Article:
For Mother's Day, here's a tribute to some moms who ride bikes,
and a look at how cycling fits with their roles as parents.
A lot depends on the children's ages. Trailers make it possible to take babies, toddlers or preschoolers along, and "trail-a-bike" attachments -- adding a wheel, seat, pedals and handlebars on the back to turn a single bike into a tandem of sorts -- are good for older children who aren't ready to go it alone.
Marie Kolanda of Sterling, starting when her daughter was 11 months old, used a trailer to take the baby on seacoast rides where they lived in New Hampshire, and on family vacations on Martha's Vineyard.
"She was good," said Kolanda, 39. "We'd pack her up with goodies, juice and water, books and games -- and lather her up with sunscreen -- and she'd be happy in there for hours. A lot of times she'd just fall asleep."
Kolanda and her husband would take turns pulling the extra weight. When they moved to Sterling and MacKenzie was 2, Kolanda's goal was to bike up the Maple Street hill without stopping, 30-pound trailer and all. "We did it once, toward the end of the summer," she said.
Last summer Kolanda was pregnant with her second child and didn't bike. Now she's waiting for 7-month-old Kenan to grow into a helmet before she'll put him in the trailer; the smallest sizes typically fit at 12 months, and children have to be able to hold their heads up.
Meanwhile, MacKenzie, going on 4, has her own wheels -- a tricycle. "She's raring to go for a two-wheeler," Kolanda said, but needs more practice pedaling, braking and steering.
"I want to look into one of those (trail-a-bike attachments) when she has some two-wheel experience," Kolanda said.
Nanyee Keyes of Acton, a physician at Bolton Family Medicine, said her family does "ice cream trips" by bike, taking all-day outings of up to 25 miles to Concord or Carlisle with her son, 13, and daughter, 9. Her husband, Philip, used to pull their daughter in a buggy. When she got too heavy, the family had to wait a year or two until she could keep up on her own bike (actually a hand-me-down from her brother).
The Keyes' son also has helped maintain trails as a volunteer with the New England Mountain Bike Association; Philip Keyes is executive director. Now the couple has an off-road tandem, which "is a blast," said Nanyee, 37. "Our son can keep up, but not our daughter."
For some mothers, cycling isn't always kid stuff. Lisa Monsen of Clinton goes for road rides every other weekend, when her children, ages 2 and 3 1/2, are at their father's, and during two-hour lunch breaks from her job as receptionist at Bolton Family Medicine -- sometimes with Dr. Keyes.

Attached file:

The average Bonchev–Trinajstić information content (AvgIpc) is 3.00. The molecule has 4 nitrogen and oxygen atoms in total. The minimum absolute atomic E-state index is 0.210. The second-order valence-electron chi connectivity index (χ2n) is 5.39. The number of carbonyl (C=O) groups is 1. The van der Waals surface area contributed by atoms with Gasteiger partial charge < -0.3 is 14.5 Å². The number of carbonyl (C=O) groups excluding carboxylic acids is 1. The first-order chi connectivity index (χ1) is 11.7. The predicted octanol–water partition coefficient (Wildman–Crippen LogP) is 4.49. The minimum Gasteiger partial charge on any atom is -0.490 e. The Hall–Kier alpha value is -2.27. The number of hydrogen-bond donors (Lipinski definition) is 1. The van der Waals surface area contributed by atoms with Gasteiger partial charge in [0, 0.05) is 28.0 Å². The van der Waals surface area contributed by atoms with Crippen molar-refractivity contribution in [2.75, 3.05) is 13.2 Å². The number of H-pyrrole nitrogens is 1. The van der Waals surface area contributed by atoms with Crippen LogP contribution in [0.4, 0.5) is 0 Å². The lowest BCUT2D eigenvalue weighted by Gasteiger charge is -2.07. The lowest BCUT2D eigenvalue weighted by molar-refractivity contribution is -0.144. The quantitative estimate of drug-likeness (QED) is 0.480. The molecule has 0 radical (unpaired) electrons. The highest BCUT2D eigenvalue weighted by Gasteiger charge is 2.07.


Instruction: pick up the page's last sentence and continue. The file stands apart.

Monsen used to have a child seat for the back of her road bike but said she was never really comfortable with that. "I have a mountain bike now and would like to get a trailer" for more stability, she said.
"I don't ride every day or every week," said Monsen, 32, although she has been a "serious" rider for 10 years and enjoys long tours. "I'm thinking of doing the Boston-New York AIDS Ride this year or another charity ride," she said.
Last year she and boyfriend Mark Reid did a two-day, 150-mile fund-raising bike ride from Boston to Provincetown for the National Multiple Sclerosis Society. Cycling is "a lot of fun," she said, "and you don't have to be a Skinny Minnie, either -- you can be any shape and ride a bike."
Peg Bissell of Templeton has her son, now 20, to thanks for getting her into mountain biking. Five years ago, she had a new cross bike with knobby tires but no one to go off-road with her. As a Mother's Day treat, son Kyle took her riding on the trails at Barre Falls Dam.
"I was kind of anxious. As a kid, I was always on asphalt," said Bissell, 45. The trail was "just exhilarating. I giggled the whole way," she said. "That was a turning point in terms of my attitude about biking. On-road had gotten a little boring, and uncomfortable."
Bissell, in turn, turned her roadie husband on to the dirt scene, and now they ride almost every weekend, on the Barre-Templeton rail trail, in state parks, "anyplace that has cross-country skiing," she said.
Judy Kane of Auburn, mother of four and grandmother of eight, started biking with her husband, Dennis, when their youngest children were pre-teens. Back then, cycling was an escape from hectic duties such as driving the children to ballgames. "It gave us some very nice special time together away from the kids," said Kane, 55.
The Kanes bought three of their children mountain bikes for graduation gifts, and now they take three-generation off-road rides during family vacations in Jamaica, Vt., and on the Cape. The youngest grandchild, age 5 months, went on his first bike trailer ride last month on the Minuteman Bikeway in Arlington, strapped into his car seat. His sister, age 3, rode along on a two-wheeler for two miles.
"It's really nice to see something we love so much and value so much carried on through the generations," Kane said.
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